“Yes, but” means it’s possible to see when organisms that cause non-compliance are building up. Operators can cut non-compliance off at the pass by tweaking processes to stop the proliferation of contributing constituents.
This is called metagenomics testing and reporting and is too expensive for most public water utilities.
Before I go on, I want to thank the three readers who took the time to walk the American Water Works Association (AWWA) show floor with me when I asked last week. They graciously answered all my questions and didn't laugh at me once:
- City of Joliet Plant Operations Superintendent Nick Gornick, who oversees Illinois’s largest publicly owned water and sewer utility
- AWWA Vice President and DuPage Water Commission Operations Manager Terry McGhee, who’s based in Elmhurst, Ill.
- Village of Mount Prospect, Ill., Water/Sewer Superintendent Matt Overeem
Back to monitoring water quality.
It’s developed to the point where we can get instantaneous sampling results in the field as well as the lab. But that’s a lot different than watching potential problems develop so you can nip them in the bud.
Many water and wastewater utilities have supervisory control and data acquisition (SCADA) systems that enable operators to track and tweak equipment performance, effluent levels, etc., remotely from a single command-and-control location. Sensors strategically placed throughout the collection and treatment systems send digitized data that's presented in an easily digestible format on a screen. The technology alerts operators whenever a performance parameter exceeds prescribed thresholds.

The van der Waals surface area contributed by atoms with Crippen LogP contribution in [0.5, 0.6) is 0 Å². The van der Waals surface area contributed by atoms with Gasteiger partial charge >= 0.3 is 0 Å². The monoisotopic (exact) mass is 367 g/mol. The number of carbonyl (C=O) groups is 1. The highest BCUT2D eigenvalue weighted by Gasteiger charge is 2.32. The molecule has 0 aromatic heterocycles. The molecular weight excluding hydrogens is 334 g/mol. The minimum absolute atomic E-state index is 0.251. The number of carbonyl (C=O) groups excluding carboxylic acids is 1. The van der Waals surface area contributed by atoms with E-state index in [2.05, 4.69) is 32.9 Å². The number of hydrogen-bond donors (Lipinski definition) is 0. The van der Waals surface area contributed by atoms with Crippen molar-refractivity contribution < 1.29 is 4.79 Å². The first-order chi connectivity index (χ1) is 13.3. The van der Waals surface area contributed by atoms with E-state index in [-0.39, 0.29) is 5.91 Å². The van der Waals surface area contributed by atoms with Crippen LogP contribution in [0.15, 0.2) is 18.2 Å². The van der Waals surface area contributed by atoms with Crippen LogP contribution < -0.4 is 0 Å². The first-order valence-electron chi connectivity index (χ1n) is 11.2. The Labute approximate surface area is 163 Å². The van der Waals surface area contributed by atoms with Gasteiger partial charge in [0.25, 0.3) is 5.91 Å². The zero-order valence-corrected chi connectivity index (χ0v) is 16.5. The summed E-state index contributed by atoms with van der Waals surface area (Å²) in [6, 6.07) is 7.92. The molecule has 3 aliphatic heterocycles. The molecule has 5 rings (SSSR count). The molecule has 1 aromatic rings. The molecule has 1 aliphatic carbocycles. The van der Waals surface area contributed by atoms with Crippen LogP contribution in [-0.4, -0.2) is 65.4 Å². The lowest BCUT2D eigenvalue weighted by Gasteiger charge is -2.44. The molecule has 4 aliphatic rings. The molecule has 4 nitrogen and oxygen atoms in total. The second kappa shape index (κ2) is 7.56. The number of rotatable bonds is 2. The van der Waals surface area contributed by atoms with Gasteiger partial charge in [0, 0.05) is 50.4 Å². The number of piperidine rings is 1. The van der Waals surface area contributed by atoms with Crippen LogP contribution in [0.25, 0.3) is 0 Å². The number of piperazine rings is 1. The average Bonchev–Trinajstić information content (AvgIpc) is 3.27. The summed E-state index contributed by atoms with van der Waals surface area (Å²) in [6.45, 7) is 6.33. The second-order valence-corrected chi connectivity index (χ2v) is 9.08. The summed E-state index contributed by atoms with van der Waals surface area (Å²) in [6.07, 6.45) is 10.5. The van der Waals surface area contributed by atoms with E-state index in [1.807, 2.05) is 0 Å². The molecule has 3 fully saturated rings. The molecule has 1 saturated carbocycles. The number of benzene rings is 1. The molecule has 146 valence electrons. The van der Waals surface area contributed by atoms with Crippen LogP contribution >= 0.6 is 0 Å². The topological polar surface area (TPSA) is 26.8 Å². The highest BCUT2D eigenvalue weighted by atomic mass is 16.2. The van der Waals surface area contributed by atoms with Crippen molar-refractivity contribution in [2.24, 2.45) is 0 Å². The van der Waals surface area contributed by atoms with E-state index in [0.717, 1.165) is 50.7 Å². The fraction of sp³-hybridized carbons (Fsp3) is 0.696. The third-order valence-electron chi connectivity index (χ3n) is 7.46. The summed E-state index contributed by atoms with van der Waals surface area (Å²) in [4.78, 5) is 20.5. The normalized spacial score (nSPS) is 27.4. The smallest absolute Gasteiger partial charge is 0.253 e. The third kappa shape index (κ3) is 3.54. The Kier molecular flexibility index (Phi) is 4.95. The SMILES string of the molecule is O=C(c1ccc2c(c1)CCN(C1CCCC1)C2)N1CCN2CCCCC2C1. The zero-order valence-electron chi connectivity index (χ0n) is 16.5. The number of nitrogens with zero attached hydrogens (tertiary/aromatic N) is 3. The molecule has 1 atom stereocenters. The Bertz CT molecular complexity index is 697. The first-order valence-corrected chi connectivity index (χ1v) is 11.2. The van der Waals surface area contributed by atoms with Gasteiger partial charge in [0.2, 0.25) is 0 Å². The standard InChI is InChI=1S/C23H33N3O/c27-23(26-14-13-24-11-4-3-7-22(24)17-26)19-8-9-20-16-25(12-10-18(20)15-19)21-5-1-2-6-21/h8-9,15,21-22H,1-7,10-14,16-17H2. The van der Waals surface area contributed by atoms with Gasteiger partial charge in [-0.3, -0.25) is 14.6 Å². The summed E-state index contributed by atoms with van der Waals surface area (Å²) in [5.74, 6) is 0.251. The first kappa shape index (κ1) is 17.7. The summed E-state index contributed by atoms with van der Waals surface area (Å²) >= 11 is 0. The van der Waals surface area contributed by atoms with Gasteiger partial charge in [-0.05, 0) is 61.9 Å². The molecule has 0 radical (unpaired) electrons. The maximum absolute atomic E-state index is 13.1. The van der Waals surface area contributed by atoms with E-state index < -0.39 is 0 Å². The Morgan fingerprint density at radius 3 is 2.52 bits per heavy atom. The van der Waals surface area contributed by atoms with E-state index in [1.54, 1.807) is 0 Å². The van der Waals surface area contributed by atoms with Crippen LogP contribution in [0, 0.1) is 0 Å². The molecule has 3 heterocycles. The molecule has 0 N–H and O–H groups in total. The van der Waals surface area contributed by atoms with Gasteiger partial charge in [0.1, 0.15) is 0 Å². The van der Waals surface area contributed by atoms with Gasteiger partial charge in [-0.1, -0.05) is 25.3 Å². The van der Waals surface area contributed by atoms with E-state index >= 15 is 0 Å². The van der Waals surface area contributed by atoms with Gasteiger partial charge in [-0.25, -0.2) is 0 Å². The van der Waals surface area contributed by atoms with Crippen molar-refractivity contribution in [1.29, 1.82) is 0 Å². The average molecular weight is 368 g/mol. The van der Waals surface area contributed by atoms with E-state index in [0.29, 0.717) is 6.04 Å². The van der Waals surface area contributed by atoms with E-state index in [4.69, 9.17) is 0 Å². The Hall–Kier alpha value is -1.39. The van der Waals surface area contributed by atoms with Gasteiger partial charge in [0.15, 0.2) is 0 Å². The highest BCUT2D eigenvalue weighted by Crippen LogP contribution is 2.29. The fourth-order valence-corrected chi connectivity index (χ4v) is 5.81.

Similarly, “real-time microbiological monitoring” tells operators when certain thresholds are exceeded. Instead of measuring electrical impulses, the technology measures water’s genetic content. Otherwise known as environmental DNA.
Sensors collect data on, say, organic constituents that indicate a disinfection byproduct – trihalomethanes and chloramines if the utility disinfects with chlorine; cyano chlorine and organic chloramines if it uses chloramines. The data’s sent to equipment that analyzes the amount of each based on DNA sequencing. (By the way, this ongoing focus on collection and distribution processes has made it possible to pinpoint the smallest weaknesses that could cause a water main to break.)
Like all new technology, these capabilities don't come cheap. Companies that make the required equipment and software say the technology pays for itself by lowering capital costs of building holding tanks and increasing consumers’ confidence in the quality of their drinking water.
Do you agree? Disagree? Let me know at email@example.com.